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Transplantation. 2017 Aug;101(8):e265-e272. doi: 10.1097/TP.0000000000001701.

Expanding the Donor Pool Through Intensive Care to Facilitate Organ Donation: Results of a Spanish Multicenter Study.

Author information

1
1 Organización Nacional de Trasplantes, Madrid, Spain. 2 Intensive Care Unit, Complejo Hospitalario de Navarra, Pamplona, Spain. 3 Intensive Care Unit, Hospital Universitario Son Espases, Palma de Mallorca, Spain. 4 Donor Coordination Unit, Hospital Universitari Vall d´Hebrón, Barcelona, Spain. 5 Intensive Care Unit, Hospital Universitario Central de Asturias, Oviedo, Spain. 6 Intensive Care Unit, Hospital Universitario Infanta Cristina, Badajoz, Spain. 7 Intensive Care Unit, Hospital Universitario de Tarragona Joan XXIII, Tarragona, Spain. 8 Intensive Care Unit, Hospital Ramón y Cajal, Madrid, Spain. 9 Intensive Care Unit, Hospital Universitario Miguel Servet, Zaragoza, Spain. 10 Intensive Care Unit, Complejo Hospitalario de Torrecárdenas, Almería, Spain. 11 Intensive Care Unit, Hospital Germans Trias i Pujol, Badalona, Spain. 12 Donor Coordination Unit, Hospital Universitario y Politécnico de La Fe, Valencia, Spain. 13 Intensive Care Unit, Hospital Regional de Málaga, Málaga, Spain. 14 Intensive Care Unit, Hospital Universitario Marqués de Valdecilla, Santander, Spain.

Abstract

BACKGROUND:

Intensive Care to facilitate Organ Donation (ICOD) may help to increase the donor pool. We describe the Spanish experience with ICOD.

METHODS:

Achieving Comprehensive Coordination in Organ Donation (ACCORD)-Spain consisted of an audit of the donation pathway from patients who died as a result of a devastating brain injury (possible donors) in 68 hospitals during November 1, 2014, to April 30, 2015. We focused on possible donors whose families were interviewed to discuss organ donation once intensive care with a therapeutic purpose was deemed futile and brain death (BD) was a likely outcome.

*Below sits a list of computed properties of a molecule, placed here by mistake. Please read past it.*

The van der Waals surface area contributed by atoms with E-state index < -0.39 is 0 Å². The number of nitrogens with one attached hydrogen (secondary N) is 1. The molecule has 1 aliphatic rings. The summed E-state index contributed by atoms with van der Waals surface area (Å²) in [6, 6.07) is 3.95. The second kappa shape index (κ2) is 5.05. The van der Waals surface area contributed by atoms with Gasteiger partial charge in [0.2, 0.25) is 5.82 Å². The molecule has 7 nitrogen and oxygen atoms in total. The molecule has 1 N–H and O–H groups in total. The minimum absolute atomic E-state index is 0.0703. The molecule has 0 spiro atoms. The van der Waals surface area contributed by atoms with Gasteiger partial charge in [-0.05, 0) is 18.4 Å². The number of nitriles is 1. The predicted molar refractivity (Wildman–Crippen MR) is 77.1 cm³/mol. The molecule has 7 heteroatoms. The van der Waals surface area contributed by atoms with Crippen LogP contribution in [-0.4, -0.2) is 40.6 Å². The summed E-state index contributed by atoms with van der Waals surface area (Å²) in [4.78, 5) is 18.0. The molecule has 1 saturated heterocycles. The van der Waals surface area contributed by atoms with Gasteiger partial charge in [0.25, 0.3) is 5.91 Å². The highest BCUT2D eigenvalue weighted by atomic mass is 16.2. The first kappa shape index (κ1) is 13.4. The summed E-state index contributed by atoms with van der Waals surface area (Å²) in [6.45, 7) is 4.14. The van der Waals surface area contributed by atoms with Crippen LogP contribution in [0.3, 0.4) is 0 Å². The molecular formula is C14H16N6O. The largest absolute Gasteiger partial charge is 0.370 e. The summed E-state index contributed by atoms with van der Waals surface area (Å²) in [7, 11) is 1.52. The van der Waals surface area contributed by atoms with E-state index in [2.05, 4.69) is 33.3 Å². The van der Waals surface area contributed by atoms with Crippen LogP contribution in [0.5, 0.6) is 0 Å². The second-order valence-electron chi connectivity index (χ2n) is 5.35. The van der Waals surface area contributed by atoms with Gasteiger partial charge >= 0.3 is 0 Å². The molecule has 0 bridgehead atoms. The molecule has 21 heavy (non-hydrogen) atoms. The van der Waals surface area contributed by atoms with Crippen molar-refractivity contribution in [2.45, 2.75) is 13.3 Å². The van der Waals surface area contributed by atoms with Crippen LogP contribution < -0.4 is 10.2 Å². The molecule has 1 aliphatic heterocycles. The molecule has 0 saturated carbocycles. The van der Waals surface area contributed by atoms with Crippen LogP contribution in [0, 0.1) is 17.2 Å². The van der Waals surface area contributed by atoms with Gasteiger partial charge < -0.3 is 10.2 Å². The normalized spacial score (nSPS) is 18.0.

RESULTS:

Of the 1970 possible donors in ACCORD-Spain, in 257, the family was interviewed once the decision had been made not to intubate/ventilate (n = 105), with the patient under intubation/ventilation outside of the intensive care unit (n = 59), or with the patient intubated/ventilated within the intensive care unit (n = 93).Consent to ICOD was obtained in 174 cases. Consent was higher when the donor coordinator participated in the interview (odds ratio, 2.32; 95% confidence interval, 1.33-4.11; P = 0.003). One hundred thirty-one patients developed BD, of whom 117 transitioned to actual donation after BD. Of the 35 patients who did not develop BD, 2 transitioned to actual donation after circulatory death. Sixteen patients subject to ICOD were finally medically unsuitable organ donors.ICOD contributed to 24% of the 491 actual donors registered in ACCORD-Spain.

CONCLUSIONS:

Despite the complexity of the interview, the majority of families consented to ICOD. Estimating the probability of BD and assessing medical suitability are additional challenges of the practice. ICOD represents a clear opportunity to increase the donor pool and ensures organ donation is posed at every end-of-life care pathway.

PMID:
28230644
DOI:
10.1097/TP.0000000000001701
[Indexed for MEDLINE]

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